Scientists seek answers as virus spreads

Society Materials 17 September 2007 06:49 (UTC +04:00)

( BBC ) - With two more cases of foot-and-mouth disease found in Surrey this month, following last month's outbreak there, scientists are trying to find out how the disease has spread.

There have been four confirmed cases of foot-and-mouth in the most recent outbreak - the first two were at the beginning of August, at Pirbright, and then on Wednesday this week, a third case was confirmed near Egham, with a fourth on Friday.

Tests have confirmed that the first three are the same strain of the disease. An official report blamed the outbreak earlier in the year on a leak from a government laboratory complex at Pirbright.

There has been no confirmation yet of the origin of the fourth case, but the animals have already been culled.

They were confirmed as high risk contacts - animals that, for example, were in the same field or neighbouring field as infected cattle.

Farming community

Vets are trying to establish how the disease, which is supposed to have an incubation period of only a couple of weeks, has managed to hang around so long.

Several theories are being investigated. Firstly, the possibility that the disease might have been in the cattle in the third outbreak for some time, which would allow a closer link between that and the first two outbreaks.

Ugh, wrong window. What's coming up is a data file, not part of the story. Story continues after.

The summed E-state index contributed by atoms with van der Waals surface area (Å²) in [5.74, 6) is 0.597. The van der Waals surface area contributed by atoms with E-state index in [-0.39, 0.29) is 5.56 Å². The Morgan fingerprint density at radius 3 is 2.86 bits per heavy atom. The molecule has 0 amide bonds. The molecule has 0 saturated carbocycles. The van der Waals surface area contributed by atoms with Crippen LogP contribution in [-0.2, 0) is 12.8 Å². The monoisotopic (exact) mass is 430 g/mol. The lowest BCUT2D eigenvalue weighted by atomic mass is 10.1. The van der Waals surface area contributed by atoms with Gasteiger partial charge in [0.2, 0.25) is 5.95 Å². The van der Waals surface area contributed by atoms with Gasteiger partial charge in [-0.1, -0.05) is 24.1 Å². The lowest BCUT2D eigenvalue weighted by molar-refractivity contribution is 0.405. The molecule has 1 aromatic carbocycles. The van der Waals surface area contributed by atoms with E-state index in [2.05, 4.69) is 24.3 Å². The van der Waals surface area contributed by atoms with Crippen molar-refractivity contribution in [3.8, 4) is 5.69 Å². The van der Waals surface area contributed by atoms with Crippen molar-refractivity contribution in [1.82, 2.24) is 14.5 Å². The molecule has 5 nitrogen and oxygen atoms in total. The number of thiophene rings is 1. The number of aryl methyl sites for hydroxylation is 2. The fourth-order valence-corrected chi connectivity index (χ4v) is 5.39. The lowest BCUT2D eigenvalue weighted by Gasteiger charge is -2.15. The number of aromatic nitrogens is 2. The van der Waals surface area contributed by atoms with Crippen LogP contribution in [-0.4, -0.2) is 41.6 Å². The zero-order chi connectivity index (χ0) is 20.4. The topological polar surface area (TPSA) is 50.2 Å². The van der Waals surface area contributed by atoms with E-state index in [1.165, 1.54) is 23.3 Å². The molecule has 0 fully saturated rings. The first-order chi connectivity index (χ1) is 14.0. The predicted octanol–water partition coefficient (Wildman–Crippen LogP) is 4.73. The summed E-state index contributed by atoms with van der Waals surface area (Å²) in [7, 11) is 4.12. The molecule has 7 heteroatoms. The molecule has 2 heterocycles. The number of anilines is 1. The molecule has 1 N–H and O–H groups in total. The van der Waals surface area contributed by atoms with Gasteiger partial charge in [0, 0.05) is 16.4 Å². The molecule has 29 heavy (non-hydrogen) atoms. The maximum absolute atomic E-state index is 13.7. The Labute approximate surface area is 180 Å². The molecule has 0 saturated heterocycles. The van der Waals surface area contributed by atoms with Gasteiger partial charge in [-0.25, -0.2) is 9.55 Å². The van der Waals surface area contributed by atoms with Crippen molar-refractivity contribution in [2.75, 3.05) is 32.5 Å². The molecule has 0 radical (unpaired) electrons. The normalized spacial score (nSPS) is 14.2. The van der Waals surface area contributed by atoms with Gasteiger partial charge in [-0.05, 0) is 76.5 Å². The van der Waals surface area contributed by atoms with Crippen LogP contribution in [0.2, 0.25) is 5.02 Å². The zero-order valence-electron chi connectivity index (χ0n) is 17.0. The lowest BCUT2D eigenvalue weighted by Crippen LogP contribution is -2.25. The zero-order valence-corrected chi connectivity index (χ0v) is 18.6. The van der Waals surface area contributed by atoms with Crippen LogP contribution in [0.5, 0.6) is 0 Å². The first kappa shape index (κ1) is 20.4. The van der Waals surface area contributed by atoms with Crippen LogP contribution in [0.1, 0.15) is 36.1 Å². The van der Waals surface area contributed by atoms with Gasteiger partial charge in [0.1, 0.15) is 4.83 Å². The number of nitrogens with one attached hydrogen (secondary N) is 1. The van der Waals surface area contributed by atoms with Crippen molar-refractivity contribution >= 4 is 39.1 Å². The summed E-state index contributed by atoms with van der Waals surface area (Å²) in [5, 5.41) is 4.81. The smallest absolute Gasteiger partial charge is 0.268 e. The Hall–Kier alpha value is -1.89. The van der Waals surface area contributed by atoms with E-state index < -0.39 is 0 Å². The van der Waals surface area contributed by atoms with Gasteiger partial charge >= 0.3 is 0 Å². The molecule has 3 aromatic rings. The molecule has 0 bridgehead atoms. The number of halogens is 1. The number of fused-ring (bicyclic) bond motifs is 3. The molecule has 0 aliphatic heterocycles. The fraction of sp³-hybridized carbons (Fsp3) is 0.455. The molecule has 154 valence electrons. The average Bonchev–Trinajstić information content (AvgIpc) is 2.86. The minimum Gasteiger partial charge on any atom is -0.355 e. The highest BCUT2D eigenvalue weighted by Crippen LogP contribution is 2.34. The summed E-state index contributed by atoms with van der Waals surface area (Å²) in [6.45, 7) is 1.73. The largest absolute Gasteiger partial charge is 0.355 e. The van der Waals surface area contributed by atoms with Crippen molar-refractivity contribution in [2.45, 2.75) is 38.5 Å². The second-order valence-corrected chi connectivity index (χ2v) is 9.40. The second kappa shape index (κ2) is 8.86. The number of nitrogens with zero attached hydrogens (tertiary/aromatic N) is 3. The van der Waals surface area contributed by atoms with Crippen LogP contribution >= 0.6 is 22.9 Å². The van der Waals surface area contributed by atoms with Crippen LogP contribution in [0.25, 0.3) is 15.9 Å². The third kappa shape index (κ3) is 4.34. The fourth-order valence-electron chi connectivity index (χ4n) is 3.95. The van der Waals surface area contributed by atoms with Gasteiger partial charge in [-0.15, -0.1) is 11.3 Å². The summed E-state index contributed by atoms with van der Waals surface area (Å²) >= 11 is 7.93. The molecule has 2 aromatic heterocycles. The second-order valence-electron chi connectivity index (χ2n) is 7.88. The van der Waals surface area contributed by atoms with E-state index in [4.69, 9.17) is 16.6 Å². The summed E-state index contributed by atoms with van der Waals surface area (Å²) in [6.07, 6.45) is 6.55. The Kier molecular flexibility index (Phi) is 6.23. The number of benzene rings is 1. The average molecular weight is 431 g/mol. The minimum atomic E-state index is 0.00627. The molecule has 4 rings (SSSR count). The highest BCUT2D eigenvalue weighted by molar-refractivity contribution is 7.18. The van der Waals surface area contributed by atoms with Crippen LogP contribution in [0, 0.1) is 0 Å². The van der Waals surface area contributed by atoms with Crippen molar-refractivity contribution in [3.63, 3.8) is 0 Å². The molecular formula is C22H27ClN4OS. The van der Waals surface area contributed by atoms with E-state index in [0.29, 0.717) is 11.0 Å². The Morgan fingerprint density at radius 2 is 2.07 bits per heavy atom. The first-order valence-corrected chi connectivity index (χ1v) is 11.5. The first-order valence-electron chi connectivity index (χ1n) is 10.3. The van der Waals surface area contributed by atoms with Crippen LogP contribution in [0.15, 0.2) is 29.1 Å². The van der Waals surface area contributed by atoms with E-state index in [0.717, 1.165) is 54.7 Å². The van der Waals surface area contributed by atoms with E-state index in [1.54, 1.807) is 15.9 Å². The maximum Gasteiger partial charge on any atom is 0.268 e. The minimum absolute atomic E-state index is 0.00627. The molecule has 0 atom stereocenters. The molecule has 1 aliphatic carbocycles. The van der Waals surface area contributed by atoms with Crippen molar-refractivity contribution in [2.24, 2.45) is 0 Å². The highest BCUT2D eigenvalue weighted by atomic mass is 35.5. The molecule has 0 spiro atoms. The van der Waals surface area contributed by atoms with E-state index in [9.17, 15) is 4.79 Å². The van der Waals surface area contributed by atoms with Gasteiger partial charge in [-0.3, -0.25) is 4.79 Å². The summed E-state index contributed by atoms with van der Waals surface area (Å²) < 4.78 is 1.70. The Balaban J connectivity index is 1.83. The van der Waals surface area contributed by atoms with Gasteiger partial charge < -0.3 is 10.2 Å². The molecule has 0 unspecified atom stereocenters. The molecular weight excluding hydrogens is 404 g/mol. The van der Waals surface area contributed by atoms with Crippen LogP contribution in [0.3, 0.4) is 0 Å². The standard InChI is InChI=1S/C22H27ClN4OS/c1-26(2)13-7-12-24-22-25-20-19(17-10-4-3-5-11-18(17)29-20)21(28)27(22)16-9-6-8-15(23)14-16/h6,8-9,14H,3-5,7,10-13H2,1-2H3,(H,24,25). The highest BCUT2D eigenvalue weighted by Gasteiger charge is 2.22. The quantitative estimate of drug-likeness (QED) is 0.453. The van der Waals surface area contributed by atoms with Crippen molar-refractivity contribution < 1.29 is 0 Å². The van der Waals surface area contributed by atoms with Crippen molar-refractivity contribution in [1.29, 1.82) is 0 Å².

This is complicated in Surrey by the nature of the farming community there.

Unlike other areas, the farming landscape is fragmented. Fields and farms lie between housing developments, and often one farmer can own several non adjacent fields.

Secondly, that the outbreak has been spread in sheep. It is often impossible to diagnose the disease in sheep, even for experienced vets.

Thirdly, that it has managed to stay in the environment, in some suitable area. In the right cool, dark, neutral conditions, scientists say the disease can live for several weeks.

National differences

One small crumb of comfort is how the outbreak is limited, at present, to Surrey.

Animal health is a devolved issue, and in Wales and Scotland the respective agriculture ministers have made the decision to ease restrictions to allow animals to move off farms, straight to abattoirs for slaughter.

The Scottish Rural Affairs Minister, Richard Lochhead, has now decided to allow farm-to-farm movements for animals from the Scottish islands to the mainland, as this is the busiest time of the farming year - but, he says, he's nowhere near easing restrictions which would allow hill farmers to take their animals to market at what is one of the busiest times of the livestock farmer's year.

Hill farm pressure

"We have a huge sheep sector that's hugely important to the country, and it's on the brink," he told BBC News website.

"In the next few weeks we'll know more as to scale of long-term damage to the industry: 1.1 million sheep have to come off the hills in the next four weeks. Hill farmers in Highlands are in major distress - and it's them, as much as their animals, that I'm concerned about."

English farmers argue that if you live in Cornwall or Northumberland, you're no nearer to the outbreaks in Surrey than Wales or Scotland, and are urging the government's chief vet, Debby Reynolds, to start lifting restrictions region by region, taking the immense pressure off hill farmers in particular.

It's understood that this could happen as early as this weekend.